Hanna had never liked the town. It was kind of far away, being over fifteen minutes away by car. Plus, it was puny. There was a small market, a gas stop, a furniture shop, and a Mexican restaurant, as well as a few other shops that were mostly just for knick-knacks and such.
The road leading up to it was bland and boring, as well as thin. A few houses sat on either side, down small paths of dirt that were dotted with weeds and a few patches of grass.
Hanna stopped her bike at the start of one such trail. Her crystal-blue eyes gazed down the path at the small house. Her thin face was framed by her shoulder-length, white-blonde hair. Light freckles dotted her face, across her cheeks and nose.
She sighed, her gaze falling to the dusty and beat-up road. The summer heat burned through the girl's clothes, causing her to sweat. There were several trees littered here and there along the side of the road, as well as through the fields.
Hanna wiped her forehead, walking her bike down the path. The house she was approaching was puny, as previously stated. It was a dull, grey colour, with a dull, blue door. The entire house was really very dull looking overall. There was a small bed of flowers out front, as well as several hanging baskets on the edge of the small patio, which held only two rocking chairs in the shade.
Hanna walked up to the door, leaning her bike against the wall. She knocked against the wood, not surprised in the slightest to hear the lock turn and see the door open.
It opened to reveal a small lady, who smiled gently at her. The lady's long hair was copper, pulled into a braid down her back. She was shorter than Hanna, though admittedly older. Her minty green eyes bore a hole in the floor of the deck, avoiding eye contact shyly.
"Lisa," Hanna murmured, her blue eyes softening.
Said girl motioned for her to come in. Hanna entered the cool house, finding a seat on the small sofa in the front room. Lisa sat beside her, sighing.
The house was smaller on the inside. The living room only had the tiny sofa, as well as an old rocking chair. Down the hall, there was a small kitchen. It had very little counter space, as well as a nonexistent microwave. To the left of the kitchen, a small computer room held a single computer and four shelves filled with books covering the walls.
Down the hall past there, a small hall led to three rooms. At the end of the hall, there was Lisa's room, which was quite small and held only a bed, a desk covered in papers and books as well as a lamp, and a bookshelf filled with books. To the left of the room, there was another bedroom, this time a guest room. It only had a bed and two full shelves of books, as well as a desk with a single lamp. Across the hall, there was a simple, small bathroom. It only had a shower, a sink, and a toilet.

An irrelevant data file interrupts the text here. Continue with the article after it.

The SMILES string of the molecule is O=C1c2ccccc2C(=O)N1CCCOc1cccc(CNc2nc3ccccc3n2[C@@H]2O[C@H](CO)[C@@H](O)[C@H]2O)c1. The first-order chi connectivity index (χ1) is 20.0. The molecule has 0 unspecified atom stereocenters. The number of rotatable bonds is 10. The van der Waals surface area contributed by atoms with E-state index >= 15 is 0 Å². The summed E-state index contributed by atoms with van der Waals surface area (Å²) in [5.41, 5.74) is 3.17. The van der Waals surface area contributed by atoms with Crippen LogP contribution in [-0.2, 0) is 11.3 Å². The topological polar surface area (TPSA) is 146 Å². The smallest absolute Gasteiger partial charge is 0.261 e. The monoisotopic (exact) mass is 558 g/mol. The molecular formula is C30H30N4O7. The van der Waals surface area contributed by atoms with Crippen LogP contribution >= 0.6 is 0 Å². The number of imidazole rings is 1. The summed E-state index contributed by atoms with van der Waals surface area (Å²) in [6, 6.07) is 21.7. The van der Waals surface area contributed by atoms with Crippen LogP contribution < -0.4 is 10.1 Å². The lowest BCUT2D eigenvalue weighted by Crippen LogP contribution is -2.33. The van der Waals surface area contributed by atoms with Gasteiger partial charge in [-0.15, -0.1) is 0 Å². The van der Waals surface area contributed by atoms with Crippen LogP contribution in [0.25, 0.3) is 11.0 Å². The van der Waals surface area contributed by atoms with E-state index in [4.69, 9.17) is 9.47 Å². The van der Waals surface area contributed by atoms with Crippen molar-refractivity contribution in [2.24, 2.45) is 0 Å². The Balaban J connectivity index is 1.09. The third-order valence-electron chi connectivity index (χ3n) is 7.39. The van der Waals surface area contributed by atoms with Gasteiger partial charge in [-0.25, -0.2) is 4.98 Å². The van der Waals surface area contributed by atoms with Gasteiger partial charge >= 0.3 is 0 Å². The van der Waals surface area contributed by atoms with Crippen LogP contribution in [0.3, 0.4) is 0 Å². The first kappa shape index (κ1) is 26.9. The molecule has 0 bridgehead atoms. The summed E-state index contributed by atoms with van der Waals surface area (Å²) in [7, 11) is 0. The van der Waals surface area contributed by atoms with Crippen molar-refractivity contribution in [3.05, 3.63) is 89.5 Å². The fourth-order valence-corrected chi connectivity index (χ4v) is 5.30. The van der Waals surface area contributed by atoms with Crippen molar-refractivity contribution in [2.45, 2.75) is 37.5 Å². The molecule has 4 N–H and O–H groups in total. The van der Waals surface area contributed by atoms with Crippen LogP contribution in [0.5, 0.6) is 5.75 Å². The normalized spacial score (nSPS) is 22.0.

Overall, the single-story house was full of books. In fact, the stand the computer sat on was also covered in books. Lisa spent the time she wasn't at work reading. She almost never had any guests over, so she had time.
"Is something wrong?" Hanna asked.
Lisa bit her lip. She'd called Hanna over yesterday, asking her to come over that day so she could tell her something.
"We broke up," she murmured.
Hanna didn't have to ask who. Lisa had been dating a tall man by the name of Richard for almost a year now.
Richard was huge, towering over Lisa. He was a tanned man, with dark blond hair and blue eyes. He and Lisa were nothing alike, as he'd been pressuring her to move for the entirety of their relationship. Lisa had been forced into the whole thing by her parents, who wanted her married before she was twenty-five. Her being twenty-two and the shyest and most nervous person on the planet, it was very unlikely.
"Do your parents know?" Hanna asked.
Lisa shook her head, biting her lip and shivering.
"I'm sorry," she murmured, bowing her head. "You're the first person I told."
Hanna sighed, patting her friend's back.
"Don't worry, I'm sure they'll understand," Hanna assured her.
"I doubt it," Lisa snorted.
Hanna gave her a smile.
"If you want, I can stay over the night so you aren't alone," she offered.
Lisa smiled softly back.
"You're busy with college, I couldn't possibly-"
"Lisa. Don't start sounding like the little old ladies in games and books. Besides, school's out for the week, since it's the principal's and one of the teacher's birthdays."
"Ah, I see. Well, if you're family doesn't mind."
"My family doesn't care about me," Hanna snorted.
"D-don't say that!" Lisa exclaimed worriedly.
"Come on, Lisa. Just let me stay with you for a few days, it'll be easy to get everything I need."
Lisa looked uncertain, but nodded anyway.
"I guess I do have the guest room open," she murmured. "U-unless you don't want to have all the books and stuff. I could sleep in that room if you don't want to-"
"It's fine, Lisa," Hanna assured her. "Stop panicking."
Lisa smiled, causing Hanna's heart to flutter in her chest.
"If you're sure," she murmured, standing from her seat. "Do you want me to drive you to your house?"
"Nah, I'll ride back," Hanna muttered, not sure if she could handle close quarters with the other girl. "I'll be back in a while."
"Alright, what do you want for dinner?" Lisa asked.
Hanna stood up, walking to the door with Lisa trailing behind her.
"I don't care, what do you usually have?" Hanna responded nonchalantly.
Lisa was silent.
"Oh yeah, I almost forgot," Hanna grumbled. "You don't eat. What do you have around?"
"I have a lot of pasta," Lisa said.
"Do you have sauce?"
"Then, that'll be good. I'll be back in a little while."
Lisa put a hand on Hanna's sleeve, looking uncertain again.